Maritimo, Australia’s premier luxury boat builder, has completed a new range of boats of a very different kind.
Staff at the Coomera, Queensland, company have turned their skilled hands to building a fleet of 15 Sabot junior training dinghies for the Moreton Bay Boat Club in Brisbane.
A Sabot is small fibreglass single-sail dinghy, 8 feet (2.4 metres) in length and 3ft 9in (1.14 metres) in beam, officially described as a cat rigged hard chine pram dinghy (two blunt ends) carrying a sail of 36 square feet. The boat was introduced to Australian junior sailing in the late 1940s at opposite ends of the country. The Black Rock Yacht Club in Victoria and the Mackay Regatta Club and the Port Denison Sailing Club in north Queensland adopted them at about the same time.
Maritimo General Manager Martin Lewis handed over the first eight Sabot dinghies at a ceremony at the Moreton Bay Boat Club in Scarborough in northern Brisbane and joined the club’s young sailors in a run around the buoys on the bay. He carried a weight penalty against the youngsters but acquitted himself well. Martin is, in fact, an experienced sailor having sailed everything from Sabots as a boy in Sydney to ocean racers and competed in the J24 class in a world championship.
The project began when the Club’s junior sailing instructor Grant Billings approached Martin with the request to build the boats.
“I met some of the Maritimo team when I acted as a scrutineer for the powerboat racing at Scarborough two years ago,” said Mr Billings. “Then 18 months ago I uncovered moulds for the Sabots and knew we would need boat building professionals to make the hulls. So I talked with Martin and he was happy to help.”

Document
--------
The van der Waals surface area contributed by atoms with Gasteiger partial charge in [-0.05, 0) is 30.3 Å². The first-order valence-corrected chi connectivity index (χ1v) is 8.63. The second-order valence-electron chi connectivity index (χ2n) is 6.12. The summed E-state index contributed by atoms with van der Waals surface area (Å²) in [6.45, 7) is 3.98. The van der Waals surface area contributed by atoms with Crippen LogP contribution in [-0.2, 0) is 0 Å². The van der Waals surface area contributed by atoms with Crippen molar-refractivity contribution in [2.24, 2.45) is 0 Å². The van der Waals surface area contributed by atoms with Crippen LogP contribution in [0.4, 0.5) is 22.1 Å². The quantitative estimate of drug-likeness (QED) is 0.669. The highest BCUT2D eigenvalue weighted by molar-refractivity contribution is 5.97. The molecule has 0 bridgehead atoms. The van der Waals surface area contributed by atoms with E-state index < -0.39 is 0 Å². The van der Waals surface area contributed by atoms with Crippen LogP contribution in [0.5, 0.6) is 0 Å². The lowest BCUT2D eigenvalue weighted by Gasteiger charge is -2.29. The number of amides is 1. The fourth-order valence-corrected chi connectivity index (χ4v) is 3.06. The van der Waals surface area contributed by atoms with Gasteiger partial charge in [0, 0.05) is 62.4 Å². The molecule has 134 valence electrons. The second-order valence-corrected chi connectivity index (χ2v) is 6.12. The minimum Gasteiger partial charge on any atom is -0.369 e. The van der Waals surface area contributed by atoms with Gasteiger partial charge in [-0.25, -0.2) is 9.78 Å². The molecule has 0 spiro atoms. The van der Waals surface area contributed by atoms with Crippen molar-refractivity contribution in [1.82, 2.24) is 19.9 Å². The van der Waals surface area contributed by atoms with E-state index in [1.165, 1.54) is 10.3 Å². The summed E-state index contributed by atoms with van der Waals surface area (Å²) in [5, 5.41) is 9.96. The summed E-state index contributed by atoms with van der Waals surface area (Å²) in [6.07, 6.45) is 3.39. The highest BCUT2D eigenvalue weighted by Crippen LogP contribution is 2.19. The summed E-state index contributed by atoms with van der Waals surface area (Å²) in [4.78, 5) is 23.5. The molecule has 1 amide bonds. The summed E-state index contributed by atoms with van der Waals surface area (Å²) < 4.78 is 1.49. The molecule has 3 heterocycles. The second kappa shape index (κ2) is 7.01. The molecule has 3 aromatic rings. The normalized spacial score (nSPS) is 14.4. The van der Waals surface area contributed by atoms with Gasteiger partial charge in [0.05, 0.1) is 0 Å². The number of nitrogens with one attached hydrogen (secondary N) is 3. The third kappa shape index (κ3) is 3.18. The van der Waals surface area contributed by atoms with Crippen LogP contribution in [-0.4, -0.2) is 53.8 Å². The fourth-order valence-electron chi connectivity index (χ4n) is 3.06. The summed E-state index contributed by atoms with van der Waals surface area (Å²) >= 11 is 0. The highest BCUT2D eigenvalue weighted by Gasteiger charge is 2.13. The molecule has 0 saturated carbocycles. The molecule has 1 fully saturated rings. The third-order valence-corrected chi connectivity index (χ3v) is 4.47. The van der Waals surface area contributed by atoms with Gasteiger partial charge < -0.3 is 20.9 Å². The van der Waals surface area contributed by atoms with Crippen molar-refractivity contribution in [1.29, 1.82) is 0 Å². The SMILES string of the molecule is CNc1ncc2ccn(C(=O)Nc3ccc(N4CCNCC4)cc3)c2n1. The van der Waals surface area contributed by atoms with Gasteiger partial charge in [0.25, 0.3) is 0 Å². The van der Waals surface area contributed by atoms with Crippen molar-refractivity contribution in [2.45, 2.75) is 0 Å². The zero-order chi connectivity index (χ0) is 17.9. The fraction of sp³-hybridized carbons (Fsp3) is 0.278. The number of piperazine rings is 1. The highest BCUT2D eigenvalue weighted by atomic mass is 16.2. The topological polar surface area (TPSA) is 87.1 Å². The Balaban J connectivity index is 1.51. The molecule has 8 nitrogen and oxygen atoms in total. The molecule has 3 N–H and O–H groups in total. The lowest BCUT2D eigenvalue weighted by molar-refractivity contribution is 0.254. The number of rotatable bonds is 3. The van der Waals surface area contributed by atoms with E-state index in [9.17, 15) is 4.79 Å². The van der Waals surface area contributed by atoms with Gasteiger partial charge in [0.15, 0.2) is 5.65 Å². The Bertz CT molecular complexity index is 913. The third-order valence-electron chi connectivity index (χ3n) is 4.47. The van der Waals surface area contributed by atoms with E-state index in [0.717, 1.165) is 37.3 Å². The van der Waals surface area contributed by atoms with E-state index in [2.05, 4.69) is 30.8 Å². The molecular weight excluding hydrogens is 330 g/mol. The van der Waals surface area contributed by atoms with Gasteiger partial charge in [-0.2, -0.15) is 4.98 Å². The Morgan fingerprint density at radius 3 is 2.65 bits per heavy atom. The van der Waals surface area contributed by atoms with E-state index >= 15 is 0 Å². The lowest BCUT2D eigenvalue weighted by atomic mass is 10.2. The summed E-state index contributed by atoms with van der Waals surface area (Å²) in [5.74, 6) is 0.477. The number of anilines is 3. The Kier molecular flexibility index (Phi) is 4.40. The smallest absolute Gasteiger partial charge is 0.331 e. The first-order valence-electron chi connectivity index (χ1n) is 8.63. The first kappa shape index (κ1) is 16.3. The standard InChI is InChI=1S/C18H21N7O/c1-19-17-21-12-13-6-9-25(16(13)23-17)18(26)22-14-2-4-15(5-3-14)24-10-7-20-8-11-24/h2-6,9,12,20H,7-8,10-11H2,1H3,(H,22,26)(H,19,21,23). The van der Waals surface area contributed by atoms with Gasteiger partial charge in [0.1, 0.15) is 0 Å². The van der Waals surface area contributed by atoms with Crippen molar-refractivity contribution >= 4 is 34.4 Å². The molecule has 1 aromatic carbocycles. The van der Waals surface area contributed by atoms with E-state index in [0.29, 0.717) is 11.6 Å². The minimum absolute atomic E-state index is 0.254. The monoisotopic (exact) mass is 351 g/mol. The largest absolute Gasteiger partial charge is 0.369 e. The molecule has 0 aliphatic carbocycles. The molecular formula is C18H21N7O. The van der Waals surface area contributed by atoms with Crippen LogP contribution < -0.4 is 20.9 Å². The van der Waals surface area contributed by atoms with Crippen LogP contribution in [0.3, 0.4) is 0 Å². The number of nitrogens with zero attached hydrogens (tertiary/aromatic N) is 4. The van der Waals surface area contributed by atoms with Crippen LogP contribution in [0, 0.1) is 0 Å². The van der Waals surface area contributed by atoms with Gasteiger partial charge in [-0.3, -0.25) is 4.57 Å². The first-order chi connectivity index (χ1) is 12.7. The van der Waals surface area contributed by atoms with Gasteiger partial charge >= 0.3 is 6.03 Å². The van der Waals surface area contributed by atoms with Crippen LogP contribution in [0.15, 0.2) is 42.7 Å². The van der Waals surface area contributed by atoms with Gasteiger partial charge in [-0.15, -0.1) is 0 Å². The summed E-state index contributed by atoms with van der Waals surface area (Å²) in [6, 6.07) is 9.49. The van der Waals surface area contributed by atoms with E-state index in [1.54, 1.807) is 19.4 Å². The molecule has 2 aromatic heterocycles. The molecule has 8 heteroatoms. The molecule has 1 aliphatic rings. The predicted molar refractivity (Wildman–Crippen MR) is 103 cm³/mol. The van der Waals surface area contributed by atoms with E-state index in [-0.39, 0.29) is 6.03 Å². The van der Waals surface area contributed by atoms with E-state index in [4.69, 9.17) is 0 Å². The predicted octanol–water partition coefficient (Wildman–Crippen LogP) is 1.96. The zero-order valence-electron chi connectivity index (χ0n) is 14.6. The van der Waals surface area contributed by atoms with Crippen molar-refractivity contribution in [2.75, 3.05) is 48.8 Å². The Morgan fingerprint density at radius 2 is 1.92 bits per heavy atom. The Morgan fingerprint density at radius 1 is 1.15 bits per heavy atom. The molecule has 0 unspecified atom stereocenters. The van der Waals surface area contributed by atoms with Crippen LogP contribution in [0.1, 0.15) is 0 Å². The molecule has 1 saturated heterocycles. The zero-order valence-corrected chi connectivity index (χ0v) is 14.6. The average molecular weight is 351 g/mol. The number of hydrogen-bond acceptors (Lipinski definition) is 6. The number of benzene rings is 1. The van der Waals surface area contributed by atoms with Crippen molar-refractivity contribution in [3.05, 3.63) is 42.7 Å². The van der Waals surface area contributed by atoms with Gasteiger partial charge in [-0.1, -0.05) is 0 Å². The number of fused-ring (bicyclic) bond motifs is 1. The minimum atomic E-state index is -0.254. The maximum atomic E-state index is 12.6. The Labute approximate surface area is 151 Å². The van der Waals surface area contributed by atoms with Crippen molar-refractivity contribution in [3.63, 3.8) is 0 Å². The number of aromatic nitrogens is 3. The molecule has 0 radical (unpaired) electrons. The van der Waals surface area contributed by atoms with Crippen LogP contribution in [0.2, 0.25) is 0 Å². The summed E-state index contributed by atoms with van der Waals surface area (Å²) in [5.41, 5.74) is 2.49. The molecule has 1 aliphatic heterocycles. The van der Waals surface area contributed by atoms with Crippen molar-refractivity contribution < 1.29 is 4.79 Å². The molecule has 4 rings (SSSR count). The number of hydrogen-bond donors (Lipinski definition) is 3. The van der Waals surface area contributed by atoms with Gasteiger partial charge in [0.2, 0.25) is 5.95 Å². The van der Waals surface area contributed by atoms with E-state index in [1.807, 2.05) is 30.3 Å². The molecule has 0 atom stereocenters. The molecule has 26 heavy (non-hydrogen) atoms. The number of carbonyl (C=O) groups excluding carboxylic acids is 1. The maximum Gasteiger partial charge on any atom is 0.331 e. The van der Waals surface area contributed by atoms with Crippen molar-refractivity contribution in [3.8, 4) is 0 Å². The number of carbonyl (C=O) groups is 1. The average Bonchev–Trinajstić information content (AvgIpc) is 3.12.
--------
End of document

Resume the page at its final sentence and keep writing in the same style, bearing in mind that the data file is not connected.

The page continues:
According to Marin Lewis, Maritimo was delighted to help Mr Billing and the club with their program.
“Boating is our life at Maritimo,” he said. “We are pleased to be involved with this project to see young people get involved and enjoy this great sport.”
Mr Billings also approached a number of businesses who are involved with the club and raised sponsorship for the rig and sails.
Martin Lewis decided to add another seven boats to the fleet when he saw the numbers and enthusiasm of the young sailors at the club.
“We had just 14 juniors 18 months ago,” said Mr Billings. “I have been a member of the club for 20 years and took over the junior division three years ago. I wanted to help kids get away from computer screens and into boats. Now we have 50 youngsters all eager to go sailing every weekend.”
Many top sailors started in Sabots and recommend them for junior training. America’s Cup winning skipper John Bertrand chose a Sabot for his children while 470 Sydney Olympics Gold Medallist Mark Turnbull learnt to sail in a Sabot. Other Olympians who started in a Sabot include Lars Kleppich and Jessica Crisp.